There is no question that Dr. Reams, as always, was not only the first, but, the only person to establish an exact and simple way to determine the nutritional quality of fresh produce. In the last 10+ years, with the introduction of “whole food” type super markets across the US, it has become very popular to drop the terms “nutrient dense,” “nutrient density” and “nutrient rich” when marketing fresh produce and “natural” foods of various types. Unfortunately, just because those terms are used, is no guarantee that the items or products referred to actually have any significant level of nutritional content.
Many organizations are finding it very popular to get on board the “nutrient dense” or “nutrient rich” wagon because of the increasing ground swell of people looking for better quality foods as they become more proactive in their personal health and wellness. A fair number of these organizations, who have been connecting their followers to the importance of diet, are posting “nutrient dense food lists” on their websites.
From the RBTI Perspective it is evident that a great deal of assumption goes into the compiling of those lists. Those compiling the lists are, sadly, mostly ignorant of the fact that marketers and promoters of so-called nutrient dense or nutrient rich foods, are not aware of any standard whereby they can reference to determine if, in fact, what they are selling or promoting is “nutrient dense or rich.” It continues to be assumed, by the poorly informed marketer as well as consumer, that fresh produce grown, by so-called “natural” or “organic” methods can be classed as “nutrient dense or rich.” The only thing that determines whether an item of food is included in any “nutrient dense food” list is:
1) Is not processed
2) Does not have added sugars
3) Is low calorie
This means the list can not only include whole fresh produce of all types as well as whole grains, beans, seeds and nuts, but there is no parameters outlining how to determine if any food listed is actually nutrient dense. The categories are not specific and lead to over assumption and way over generalization.
From an RBTI Perspective, it is an outrage that a health enthusiastic public is being broadly misled by so-called “nutrient dense food” lists from so-called experts. Dr. Reams revealed one very simple way to properly determine the nutrient richness or density of any type of fresh fruit or vegetable — that being the use of a hand-held sugar refractometer. Yes, a very simple handheld refractometer properly used can easily reveal the true nutrient density or nutrient richness of fresh produce. I refer you to chapter 11 of my book Nourishment Home Grown or chapter 9 of my book Biological Theory of Ionization as applied to Farming and Soil Management. for specifics on how to use the hand-held refractometer.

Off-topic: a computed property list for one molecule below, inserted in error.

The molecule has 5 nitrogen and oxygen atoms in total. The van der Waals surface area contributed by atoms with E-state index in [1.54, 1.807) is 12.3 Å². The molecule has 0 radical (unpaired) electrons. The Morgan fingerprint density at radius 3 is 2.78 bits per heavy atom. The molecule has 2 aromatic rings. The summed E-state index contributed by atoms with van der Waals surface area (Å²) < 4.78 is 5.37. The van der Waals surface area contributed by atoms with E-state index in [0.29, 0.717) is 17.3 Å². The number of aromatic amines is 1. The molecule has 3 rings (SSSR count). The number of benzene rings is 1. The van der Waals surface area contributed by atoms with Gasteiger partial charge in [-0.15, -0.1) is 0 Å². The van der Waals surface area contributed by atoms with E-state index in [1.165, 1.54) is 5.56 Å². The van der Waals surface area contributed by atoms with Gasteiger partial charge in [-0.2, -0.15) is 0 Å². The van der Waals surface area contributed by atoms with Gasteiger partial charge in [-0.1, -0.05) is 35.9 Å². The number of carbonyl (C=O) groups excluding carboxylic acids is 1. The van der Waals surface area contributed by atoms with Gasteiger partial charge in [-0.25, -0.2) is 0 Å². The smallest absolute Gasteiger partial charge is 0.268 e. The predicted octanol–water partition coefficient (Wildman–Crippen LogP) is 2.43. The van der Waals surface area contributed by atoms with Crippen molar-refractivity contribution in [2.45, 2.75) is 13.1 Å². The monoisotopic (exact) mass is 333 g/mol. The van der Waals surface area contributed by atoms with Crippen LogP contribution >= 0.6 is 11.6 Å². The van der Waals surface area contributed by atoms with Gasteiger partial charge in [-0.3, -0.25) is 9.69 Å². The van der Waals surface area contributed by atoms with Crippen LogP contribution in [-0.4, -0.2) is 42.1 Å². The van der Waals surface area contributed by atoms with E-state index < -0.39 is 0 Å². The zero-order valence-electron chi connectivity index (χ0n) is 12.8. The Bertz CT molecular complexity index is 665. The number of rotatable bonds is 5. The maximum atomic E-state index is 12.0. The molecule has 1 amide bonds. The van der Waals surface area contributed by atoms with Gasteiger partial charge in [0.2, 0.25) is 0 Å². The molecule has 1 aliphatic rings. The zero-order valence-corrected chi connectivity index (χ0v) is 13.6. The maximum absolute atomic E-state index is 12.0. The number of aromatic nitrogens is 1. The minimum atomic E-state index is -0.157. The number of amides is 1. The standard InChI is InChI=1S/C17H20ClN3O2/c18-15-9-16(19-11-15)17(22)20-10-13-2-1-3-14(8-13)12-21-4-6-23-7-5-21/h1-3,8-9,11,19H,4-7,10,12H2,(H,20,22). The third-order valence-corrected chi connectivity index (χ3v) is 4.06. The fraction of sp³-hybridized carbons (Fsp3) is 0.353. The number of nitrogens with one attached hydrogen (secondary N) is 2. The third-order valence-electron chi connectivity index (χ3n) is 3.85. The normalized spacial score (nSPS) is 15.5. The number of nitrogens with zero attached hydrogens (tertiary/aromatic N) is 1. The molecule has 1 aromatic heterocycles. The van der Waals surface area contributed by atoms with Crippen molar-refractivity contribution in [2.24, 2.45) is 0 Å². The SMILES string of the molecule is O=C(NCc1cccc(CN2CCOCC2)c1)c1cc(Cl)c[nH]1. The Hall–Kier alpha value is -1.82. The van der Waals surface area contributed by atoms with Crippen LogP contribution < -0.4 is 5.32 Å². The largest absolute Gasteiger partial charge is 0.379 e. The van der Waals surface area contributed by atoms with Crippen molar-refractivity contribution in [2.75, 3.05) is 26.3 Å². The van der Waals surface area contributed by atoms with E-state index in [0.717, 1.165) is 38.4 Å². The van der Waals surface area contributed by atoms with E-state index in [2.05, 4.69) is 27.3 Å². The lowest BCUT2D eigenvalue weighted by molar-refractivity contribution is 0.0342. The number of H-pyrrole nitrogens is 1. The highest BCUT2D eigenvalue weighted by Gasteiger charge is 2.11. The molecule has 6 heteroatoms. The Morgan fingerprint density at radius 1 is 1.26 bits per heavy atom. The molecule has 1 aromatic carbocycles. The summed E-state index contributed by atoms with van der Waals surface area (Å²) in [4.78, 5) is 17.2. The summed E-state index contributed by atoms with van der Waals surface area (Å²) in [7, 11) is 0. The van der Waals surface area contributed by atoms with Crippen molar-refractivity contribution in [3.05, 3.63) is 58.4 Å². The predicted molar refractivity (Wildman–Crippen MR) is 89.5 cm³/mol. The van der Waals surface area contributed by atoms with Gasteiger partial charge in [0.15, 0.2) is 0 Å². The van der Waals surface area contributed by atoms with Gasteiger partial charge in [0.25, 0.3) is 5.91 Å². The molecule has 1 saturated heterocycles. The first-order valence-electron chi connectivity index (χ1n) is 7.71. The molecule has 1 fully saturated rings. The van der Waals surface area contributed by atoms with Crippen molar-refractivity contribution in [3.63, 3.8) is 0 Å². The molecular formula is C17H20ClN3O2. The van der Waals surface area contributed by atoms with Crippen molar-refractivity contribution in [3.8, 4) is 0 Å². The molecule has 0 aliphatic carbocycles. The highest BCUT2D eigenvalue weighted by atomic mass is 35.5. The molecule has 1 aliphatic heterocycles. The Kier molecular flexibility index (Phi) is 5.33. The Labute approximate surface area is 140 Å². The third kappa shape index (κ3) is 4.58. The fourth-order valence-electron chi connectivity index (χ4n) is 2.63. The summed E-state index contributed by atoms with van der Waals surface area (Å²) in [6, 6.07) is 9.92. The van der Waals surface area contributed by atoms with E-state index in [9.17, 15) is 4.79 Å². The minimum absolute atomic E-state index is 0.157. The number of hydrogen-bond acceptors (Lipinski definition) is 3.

Where the rubber meets the road.
A recent discovery, by researchers, reveals the importance that nutrient dense and rich foods can play in human health. A unique flavonoid was found in tangerines called Nobiletin. The scientists found that Nobiletin has demonstrated a unique action that prevents the buildup of fat in the liver by stimulating the expression of genes involved in burning excess fat, and inhibiting the genes responsible for manufacturing fat. This means this particular flavonoid has a real potential for helping counteract issues with a dis-ease known as “metabolic syndrome.” Metabolic syndrome is a combination of medical disorders that, together, increase the risk of developing cardiovascular disease and diabetes. The syndrome affects one in five people in the United States, and prevalence increases with age. Some studies estimate the prevalence in the USA to be up to 25% of the population.
What we do not know, about the tangerines in which the scientists found Nobiletin, was their nutrient density. However, I would expect, from my experience, in testing a lot of different fruit including tangerines with a hand-held sugar refractometer, that the sugar content was most likely about 50% (which is being generous from my experience) of its potential. That is to say, the nutrient density was most likely about half, at its best, what it could have been if RBTI soil principles were used in growing it.
Here is the bottom line.
RBTI soil technology, correctly applied and regulated, can grow the highest nutrient density possible into any fresh produce. Think of what this could mean for the health and dis-ease fighting benefits of food grown with that kind of nutrient density or richness. First of all, it would mean that a piece of fruit grown at maximum sugar content or nutrient density would satisfy one’s hunger the most. Think about it. If you ate an apple with half the nutrient density it should have had, you would need to eat two of those apples to get all the nutrition that you would get from an apple grown ideally using RBTI. Ever consider one of the causes of the worlds’ being over fed and under nourished? Second of all, researchers are constantly analyzing foods today looking for naturally occurring bioactive molecules to fight dis-ease and benefit human health. Think how much more of the flavonoid Nobileton would be in a tangerine grown with RBTI technology. For that matter, think how much more of other extremely beneficial bioactive molecules would be in produce grown with RBTI technology. Here is where foods really would be our medicine.
Physical life cannot exist without nourishment, though it can exist on way less then optimum, but physical life cannot thrive on 50% nourishment. Do you want to thrive or merely survive? THINK ABOUT IT!
Thanks for stopping by.